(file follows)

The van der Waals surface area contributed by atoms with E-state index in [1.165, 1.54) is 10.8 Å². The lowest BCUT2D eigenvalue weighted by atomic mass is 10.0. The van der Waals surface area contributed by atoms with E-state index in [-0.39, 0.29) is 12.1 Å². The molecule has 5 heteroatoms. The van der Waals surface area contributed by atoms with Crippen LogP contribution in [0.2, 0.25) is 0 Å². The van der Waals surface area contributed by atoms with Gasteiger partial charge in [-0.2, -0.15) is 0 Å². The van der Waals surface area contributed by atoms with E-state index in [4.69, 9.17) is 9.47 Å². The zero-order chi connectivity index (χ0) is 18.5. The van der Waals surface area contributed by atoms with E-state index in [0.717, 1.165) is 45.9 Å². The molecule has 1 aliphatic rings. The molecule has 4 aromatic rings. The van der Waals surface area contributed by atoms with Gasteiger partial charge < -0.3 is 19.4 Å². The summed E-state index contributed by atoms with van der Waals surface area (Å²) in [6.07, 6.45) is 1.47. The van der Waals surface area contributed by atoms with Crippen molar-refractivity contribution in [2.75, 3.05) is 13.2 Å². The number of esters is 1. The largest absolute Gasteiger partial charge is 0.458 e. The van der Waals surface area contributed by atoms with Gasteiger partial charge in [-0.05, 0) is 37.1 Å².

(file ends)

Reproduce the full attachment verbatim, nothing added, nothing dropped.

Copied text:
The van der Waals surface area contributed by atoms with E-state index in [1.165, 1.54) is 10.8 Å². The lowest BCUT2D eigenvalue weighted by atomic mass is 10.0. The van der Waals surface area contributed by atoms with E-state index in [-0.39, 0.29) is 12.1 Å². The molecule has 5 heteroatoms. The van der Waals surface area contributed by atoms with Crippen LogP contribution in [0.2, 0.25) is 0 Å². The van der Waals surface area contributed by atoms with Gasteiger partial charge in [-0.2, -0.15) is 0 Å². The van der Waals surface area contributed by atoms with E-state index in [4.69, 9.17) is 9.47 Å². The zero-order chi connectivity index (χ0) is 18.5. The van der Waals surface area contributed by atoms with E-state index in [0.717, 1.165) is 45.9 Å². The molecule has 1 aliphatic rings. The molecule has 4 aromatic rings. The van der Waals surface area contributed by atoms with Gasteiger partial charge < -0.3 is 19.4 Å². The summed E-state index contributed by atoms with van der Waals surface area (Å²) in [6.07, 6.45) is 1.47. The van der Waals surface area contributed by atoms with Crippen molar-refractivity contribution in [2.75, 3.05) is 13.2 Å². The number of esters is 1. The largest absolute Gasteiger partial charge is 0.458 e. The van der Waals surface area contributed by atoms with Gasteiger partial charge in [-0.05, 0) is 37.1 Å².